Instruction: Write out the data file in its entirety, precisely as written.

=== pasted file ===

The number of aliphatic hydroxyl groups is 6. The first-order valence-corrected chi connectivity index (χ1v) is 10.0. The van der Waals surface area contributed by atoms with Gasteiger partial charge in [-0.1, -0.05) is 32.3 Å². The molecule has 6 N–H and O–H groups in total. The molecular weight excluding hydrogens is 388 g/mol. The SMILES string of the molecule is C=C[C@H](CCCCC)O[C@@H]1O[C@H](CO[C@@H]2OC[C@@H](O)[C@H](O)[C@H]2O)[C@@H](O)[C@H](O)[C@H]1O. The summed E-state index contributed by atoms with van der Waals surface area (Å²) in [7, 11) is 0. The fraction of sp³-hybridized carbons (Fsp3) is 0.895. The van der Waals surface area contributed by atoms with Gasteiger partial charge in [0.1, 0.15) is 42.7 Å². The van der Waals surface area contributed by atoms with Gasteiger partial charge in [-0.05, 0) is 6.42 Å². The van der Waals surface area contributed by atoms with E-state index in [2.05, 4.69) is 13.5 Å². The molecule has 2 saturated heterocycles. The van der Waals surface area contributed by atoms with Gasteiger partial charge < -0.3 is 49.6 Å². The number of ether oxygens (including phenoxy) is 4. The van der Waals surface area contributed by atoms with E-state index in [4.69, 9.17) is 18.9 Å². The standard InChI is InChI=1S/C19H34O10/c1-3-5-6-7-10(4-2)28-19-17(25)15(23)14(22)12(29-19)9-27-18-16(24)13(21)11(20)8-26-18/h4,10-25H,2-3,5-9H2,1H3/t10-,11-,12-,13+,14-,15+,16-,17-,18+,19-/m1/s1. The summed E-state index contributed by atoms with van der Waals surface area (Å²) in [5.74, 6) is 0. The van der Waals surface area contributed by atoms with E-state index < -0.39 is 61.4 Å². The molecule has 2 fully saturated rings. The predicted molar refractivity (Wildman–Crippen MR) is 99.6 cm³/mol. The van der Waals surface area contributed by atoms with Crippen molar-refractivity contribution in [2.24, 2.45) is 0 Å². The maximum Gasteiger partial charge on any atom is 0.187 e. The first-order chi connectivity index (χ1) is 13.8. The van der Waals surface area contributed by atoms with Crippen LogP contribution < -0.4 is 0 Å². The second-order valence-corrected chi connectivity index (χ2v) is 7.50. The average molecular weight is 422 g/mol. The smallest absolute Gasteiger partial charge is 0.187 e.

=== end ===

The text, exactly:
The number of aliphatic hydroxyl groups is 6. The first-order valence-corrected chi connectivity index (χ1v) is 10.0. The van der Waals surface area contributed by atoms with Gasteiger partial charge in [-0.1, -0.05) is 32.3 Å². The molecule has 6 N–H and O–H groups in total. The molecular weight excluding hydrogens is 388 g/mol. The SMILES string of the molecule is C=C[C@H](CCCCC)O[C@@H]1O[C@H](CO[C@@H]2OC[C@@H](O)[C@H](O)[C@H]2O)[C@@H](O)[C@H](O)[C@H]1O. The summed E-state index contributed by atoms with van der Waals surface area (Å²) in [7, 11) is 0. The fraction of sp³-hybridized carbons (Fsp3) is 0.895. The van der Waals surface area contributed by atoms with Gasteiger partial charge in [0.1, 0.15) is 42.7 Å². The van der Waals surface area contributed by atoms with Gasteiger partial charge in [-0.05, 0) is 6.42 Å². The van der Waals surface area contributed by atoms with E-state index in [2.05, 4.69) is 13.5 Å². The molecule has 2 saturated heterocycles. The van der Waals surface area contributed by atoms with Gasteiger partial charge < -0.3 is 49.6 Å². The number of ether oxygens (including phenoxy) is 4. The van der Waals surface area contributed by atoms with E-state index in [4.69, 9.17) is 18.9 Å². The standard InChI is InChI=1S/C19H34O10/c1-3-5-6-7-10(4-2)28-19-17(25)15(23)14(22)12(29-19)9-27-18-16(24)13(21)11(20)8-26-18/h4,10-25H,2-3,5-9H2,1H3/t10-,11-,12-,13+,14-,15+,16-,17-,18+,19-/m1/s1. The summed E-state index contributed by atoms with van der Waals surface area (Å²) in [5.74, 6) is 0. The van der Waals surface area contributed by atoms with E-state index < -0.39 is 61.4 Å². The molecule has 2 fully saturated rings. The predicted molar refractivity (Wildman–Crippen MR) is 99.6 cm³/mol. The van der Waals surface area contributed by atoms with Crippen molar-refractivity contribution in [2.24, 2.45) is 0 Å². The maximum Gasteiger partial charge on any atom is 0.187 e. The first-order chi connectivity index (χ1) is 13.8. The van der Waals surface area contributed by atoms with Crippen LogP contribution < -0.4 is 0 Å². The second-order valence-corrected chi connectivity index (χ2v) is 7.50. The average molecular weight is 422 g/mol. The smallest absolute Gasteiger partial charge is 0.187 e.